|The real-life Menger Hotel, San Antonio, Texas|
Kathleen Kaska writes the awarding-winning Sydney Lockhart Mystery Series and the Classic Triviography Mystery Series. The Lockhart mysteries are set in the early 1950s at historic hotels that are still in operation today. Her newly released, Run Dog Run, is the first in the Kate Caraway Mystery Series. Today she gives us a glimpse into Sydney’s world. Learn more about Kathleen and her books at her website.
I ducked into an alley behind the Alamo and waited in the darkness of a crumbling doorway. The guy who’d been following me passed close enough for me to reach out and grab him, which I was about to do when I realized he was a woman in a trench coat. I quietly slipped my gun from my shoulder holster, but the squeak of metal against leather caused her to jerk around. She looked me straight in the eye.
“Who are you?”
“I need to talk to you.”
That’s the last thing I needed. I was on my way back to the Menger Hotel, having given the cops enough time—I hoped—to remove Johnny Pine’s dead body from the hotel room next to mine. Johnny was a no-good bookie who was shot dead last night. I’d been following him from Austin, trying to recover money he’d stolen from our client. I’d also been tailing Nora Jasper, his girlfriend, and the most likely killer, when I realized someone was tailing me.
“You didn’t answer my question, who are you and what do you want?”
“My name is Lola Middletown and I’ve been following your career.”
“Which one?” In a little more than a year, I’d gone from schoolteacher, to reporter (which I still am), to detective.
“I’m a reporter for the San Antonio Express, or at least I hope to be. Right now I’m taking classified ads over the phone.”
I could sympathize. My first job at the newspaper was proofing obits and bringing coffee to my cranky editor.
Lola removed her fedora and a mop of blond curls fell down to her shoulders. She couldn’t have been more than eighteen. “Can I buy you a beer?” she asked.
“You don’t look old enough to drink. Besides, I can’t disclose case details to the public. I’m sure you understand.”
“This interview is off the record. I just want to know how you do it. How you got started in the business?”
I looked down the block toward the Menger and saw the cop cars still crowding the hotel’s drive. What the heck, I thought. “You got thirty minutes. Frank’s place is down the street. Let’s go.”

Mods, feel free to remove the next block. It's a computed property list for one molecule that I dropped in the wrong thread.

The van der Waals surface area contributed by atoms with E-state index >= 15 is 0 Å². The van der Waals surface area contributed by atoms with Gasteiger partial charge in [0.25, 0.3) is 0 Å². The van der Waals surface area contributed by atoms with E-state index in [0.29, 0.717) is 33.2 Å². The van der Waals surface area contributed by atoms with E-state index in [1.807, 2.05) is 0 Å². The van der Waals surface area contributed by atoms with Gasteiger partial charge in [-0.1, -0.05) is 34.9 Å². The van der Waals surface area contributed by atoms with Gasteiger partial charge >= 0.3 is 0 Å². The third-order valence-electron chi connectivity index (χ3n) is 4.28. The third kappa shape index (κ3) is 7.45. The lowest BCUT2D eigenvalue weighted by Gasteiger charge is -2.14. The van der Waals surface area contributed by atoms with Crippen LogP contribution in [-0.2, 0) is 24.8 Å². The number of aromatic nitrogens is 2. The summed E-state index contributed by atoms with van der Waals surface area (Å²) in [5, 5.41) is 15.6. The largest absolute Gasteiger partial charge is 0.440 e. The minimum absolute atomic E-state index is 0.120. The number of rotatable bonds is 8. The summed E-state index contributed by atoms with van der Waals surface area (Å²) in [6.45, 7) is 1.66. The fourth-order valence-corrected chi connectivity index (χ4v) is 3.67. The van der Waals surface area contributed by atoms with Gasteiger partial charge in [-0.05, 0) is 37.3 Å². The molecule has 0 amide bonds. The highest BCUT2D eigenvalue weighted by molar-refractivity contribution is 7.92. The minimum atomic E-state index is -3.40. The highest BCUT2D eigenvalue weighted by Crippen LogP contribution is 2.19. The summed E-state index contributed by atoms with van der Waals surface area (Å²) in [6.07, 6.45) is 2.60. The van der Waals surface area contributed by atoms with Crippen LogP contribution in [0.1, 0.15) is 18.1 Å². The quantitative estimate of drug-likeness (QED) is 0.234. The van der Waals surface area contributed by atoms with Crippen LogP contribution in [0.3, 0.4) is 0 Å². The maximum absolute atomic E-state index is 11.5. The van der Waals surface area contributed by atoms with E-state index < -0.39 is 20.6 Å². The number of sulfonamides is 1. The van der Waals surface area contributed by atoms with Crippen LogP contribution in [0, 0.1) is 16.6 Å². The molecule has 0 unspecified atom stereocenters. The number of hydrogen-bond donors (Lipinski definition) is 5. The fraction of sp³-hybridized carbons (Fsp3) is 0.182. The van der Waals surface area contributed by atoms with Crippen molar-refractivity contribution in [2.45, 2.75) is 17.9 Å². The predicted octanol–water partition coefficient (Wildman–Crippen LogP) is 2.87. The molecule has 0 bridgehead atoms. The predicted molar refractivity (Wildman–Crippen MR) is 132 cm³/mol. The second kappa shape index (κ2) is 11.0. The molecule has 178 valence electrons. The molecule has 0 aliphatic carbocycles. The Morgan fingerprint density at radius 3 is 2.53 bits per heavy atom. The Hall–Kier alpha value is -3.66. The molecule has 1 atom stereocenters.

We settled into a dark booth in the corner. I ordered two Lone Stars. The waiter didn’t ask for Lola’s ID. “Okay, go. The clock’s ticking.”
“How did you get started in the detective business?”
“The story will take all day. Short version—another hotel, another dead body, a gorgeous detective who suspected me as the killer. I changed his mind and we joined forces.”
“The Arlington Hotel in Hot Springs, Arkansas,” she said without looking up from her note pad.
“That’s the one.”
“Why hotels? You always seemed to investigate murders that take place in hotels. After the Arlington, there was the Luther Hotel in Palacios, Texas, then the Hotel Galvez in Galveston, and the Driskill in Austin.”
“Good question. I’ve tried to figure that out myself. The only thing I can come up with is, what better place for a murder?”
“Do you ever get the feeling trouble follows you?’
“That’s my mother’s favorite question to me. I don’t believe it follows me, but I do believe I attract it.”
Lola shot a glance over my shoulder and drew in a quick breath. “Miss Lockhart, I hate to tell you this, but there’s a strange guy standing by the door. It looks like he’s trying to get your attention.”
“What does he look like?”
“Short, about sixty, sandy-colored hair.”
“He’s coming this way.”
Taco slid into the booth next to me. “I hope I’m not interrupting anything important, Miss Lockhart.”
“Taco’s my taxi driver.”
“You have you own taxi driver?” Lola asked, scribbling more notes.
“Not usually, but my car was stolen.”
“Miss Lockhart, we need to get out of here fast,” Taco said.
“What’s up now?”
“I just got word there’s a warrant out for your arrest for the murder of Johnny Pine.”
“Not again. If I were you, Lola, I’d stick to taking classified ads.”
“Where to, Taco?”
“How about New Orleans?”
I threw four bits on the table and left.
Murder at the Menger in my current work in progress. Look for it in 2018. In the meantime, here’s a brief account of my latest Sydney Lockhart mystery.
Murder at the Driskill
Another hotel; another murder; another Sydney Lockhart mystery.
You’d think that newspaper reporter Sydney Lockhart, comfortable at home in Austin, Texas, could stay away from hotels and murders therein. But when she and her detective boyfriend, Ralph Dixon, hang out a shingle for their new detective agency, they immediately land a high-profile case, which sends them to the swanky Driskill Hotel. Businessman Stringer Maynard has invited them to a party to meet his partner/brother-in-law, Leland Tatum, who’s about to announce his candidacy for governor. Maynard needs their help because Tatum is hanging out with the wrong crowd and jeopardizing his chances for winning the election. Before Sydney can finish her first martini, a gunshot sounds and Leland Tatum is found murdered in a suite down the hall.